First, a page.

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Title:The community informatics of an aging society: a comparative case study of senior centers and public libraries
Author(s):Lenstra, Noah J
Director of Research:Williams, Kate
Doctoral Committee Chair(s):Williams, Kate
Doctoral Committee Member(s):Twidale, Michael; Smith, Linda C.; Xie, Bo
Department / Program:Library & Information Science
Discipline:Library & Information Science
Degree Granting Institution:University of Illinois at Urbana-Champaign
Degree:Ph.D.
Genre:Dissertation
Subject(s):Community informatics
Older adults
Public libraries
Library & information science
Information infrastructure
Digital literacy
Ethnography
Abstract:The information society is also an aging society. This means that as information technology becomes woven into the fabric of daily life, the median age of humanity continues to rise. The participation of this growing population of older adults in the information society is often seen in the popular press and even in scholarship as dependent on their ability to cope with their supposedly declining minds and declining bodies. This study reframes this phenomenon by studying older adults in the communities where they live. This dissertation asks to what extent and how does community-based information infrastructure support older adult digital literacy. Three theories shape this analysis: 1) information infrastructure as the co-creation of information systems and information users (Star & Ruhleder, 1996), 2) digital literacy as the integration of technology into our lives (Prior & Shipka, 2003), and 3) older adulthood as a socially shaped stage in the human lifecourse (Hutchison, 2014). Using the extended case method approach (Burawoy, 1998), these three theories are scrutinized in relation to the empirical reality I studied. Through this situated understanding (Suchman, 1987), this dissertation contributes to the development of these theories, which are used in multiple academic disciplines. This dissertation further contributes to the fields of community informatics and library & information science, both of which are only beginning to study aging in the information society. I study senior centers and public libraries, institutions that are ubiquitous in the United States of America, as community-based information infrastructure. This dissertation consists of a comparative case study of three public libraries and three senior centers in a particular Midwestern metropolitan area. I direct particular attention to 209 of the older adults who participate in technology support services at these six institutions. During a one-year period involving 267 field sessions I conducted participant observation with these older adults, as well as with staff. I also interviewed 54 of these older adults, and seven staff members. I finally reviewed documents produced in the past and in the present by and about the institutions. The overall finding from this investigation is that community-based information infrastructure is indeed supportive of older adult digital literacy. However, this support is not as robust as it could be. Particular findings include: 1) community-based information infrastructure emerges out of and evolves through individual and social struggle; 2) community-based information infrastructure is rooted in the lives of older adults; 3) ageism conditions both community-based information infrastructure and older adult digital literacy; and 4) older adults are determined and creative learners who with support integrate technology into the diverse rhythms of their lives. These lives can be best understood through a new concept articulated in this dissertation, the informatics lifecourse. This concept refers to how a person learns technology through the stages of his or her life. The informatics lifecourse is populated by countless informatics moments (Williams, 2012), instances of giving and receiving technology support. Breakdowns in the informatics lifecourse of the individual relate to breakdowns at the level of the community. This finding illustrates how individuals and communities are interdependent. By foregrounding the agency of older adults in the information infrastructure they and others rely on to learn technology across time, this dissertation challenges deficit models of aging premised on decline and disengagement. Public libraries and senior centers are overpressured, publicly funded institutions. By embracing the agency of older adults, these institutions could reconfigure themselves for an information society that is aging.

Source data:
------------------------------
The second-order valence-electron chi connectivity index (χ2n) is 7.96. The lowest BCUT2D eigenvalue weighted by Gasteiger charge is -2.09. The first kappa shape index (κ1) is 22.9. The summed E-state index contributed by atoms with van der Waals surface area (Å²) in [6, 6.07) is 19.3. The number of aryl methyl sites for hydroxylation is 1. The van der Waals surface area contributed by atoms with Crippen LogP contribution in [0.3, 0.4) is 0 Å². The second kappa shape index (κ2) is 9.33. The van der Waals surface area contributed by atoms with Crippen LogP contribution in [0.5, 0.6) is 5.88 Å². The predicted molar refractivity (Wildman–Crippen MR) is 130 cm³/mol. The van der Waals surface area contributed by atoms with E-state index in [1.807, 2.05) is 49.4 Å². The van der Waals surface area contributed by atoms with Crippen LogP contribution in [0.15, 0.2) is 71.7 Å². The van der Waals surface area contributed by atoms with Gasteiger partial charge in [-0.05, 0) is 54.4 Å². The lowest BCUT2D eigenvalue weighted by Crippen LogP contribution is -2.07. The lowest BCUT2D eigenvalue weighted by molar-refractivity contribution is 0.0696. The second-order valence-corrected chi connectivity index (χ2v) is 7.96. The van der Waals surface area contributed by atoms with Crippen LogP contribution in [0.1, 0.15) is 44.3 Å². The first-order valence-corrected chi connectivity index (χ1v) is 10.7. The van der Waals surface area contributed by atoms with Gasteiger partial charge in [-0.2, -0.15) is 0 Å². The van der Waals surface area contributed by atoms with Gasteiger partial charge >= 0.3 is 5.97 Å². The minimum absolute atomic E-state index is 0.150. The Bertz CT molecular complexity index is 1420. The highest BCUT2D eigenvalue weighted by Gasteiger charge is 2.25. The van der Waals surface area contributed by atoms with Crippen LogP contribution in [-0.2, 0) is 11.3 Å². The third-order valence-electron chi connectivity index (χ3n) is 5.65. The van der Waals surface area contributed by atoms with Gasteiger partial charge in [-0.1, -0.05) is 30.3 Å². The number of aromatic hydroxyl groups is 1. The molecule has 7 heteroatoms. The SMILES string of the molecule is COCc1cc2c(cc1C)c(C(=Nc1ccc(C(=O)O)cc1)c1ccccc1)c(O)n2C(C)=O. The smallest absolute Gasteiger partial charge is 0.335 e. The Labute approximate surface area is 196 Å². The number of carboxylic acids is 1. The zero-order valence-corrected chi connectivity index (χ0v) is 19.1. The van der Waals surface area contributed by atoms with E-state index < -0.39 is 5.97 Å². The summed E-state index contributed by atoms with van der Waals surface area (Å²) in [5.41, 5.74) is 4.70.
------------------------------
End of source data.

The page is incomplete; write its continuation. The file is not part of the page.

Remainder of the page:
Issue Date:2016-06-23
Type:Thesis
URI:http://hdl.handle.net/2142/92724
Rights Information:Copyright 2016 Noah Lenstra
Date Available in IDEALS:2016-11-10
Date Deposited:2016-08


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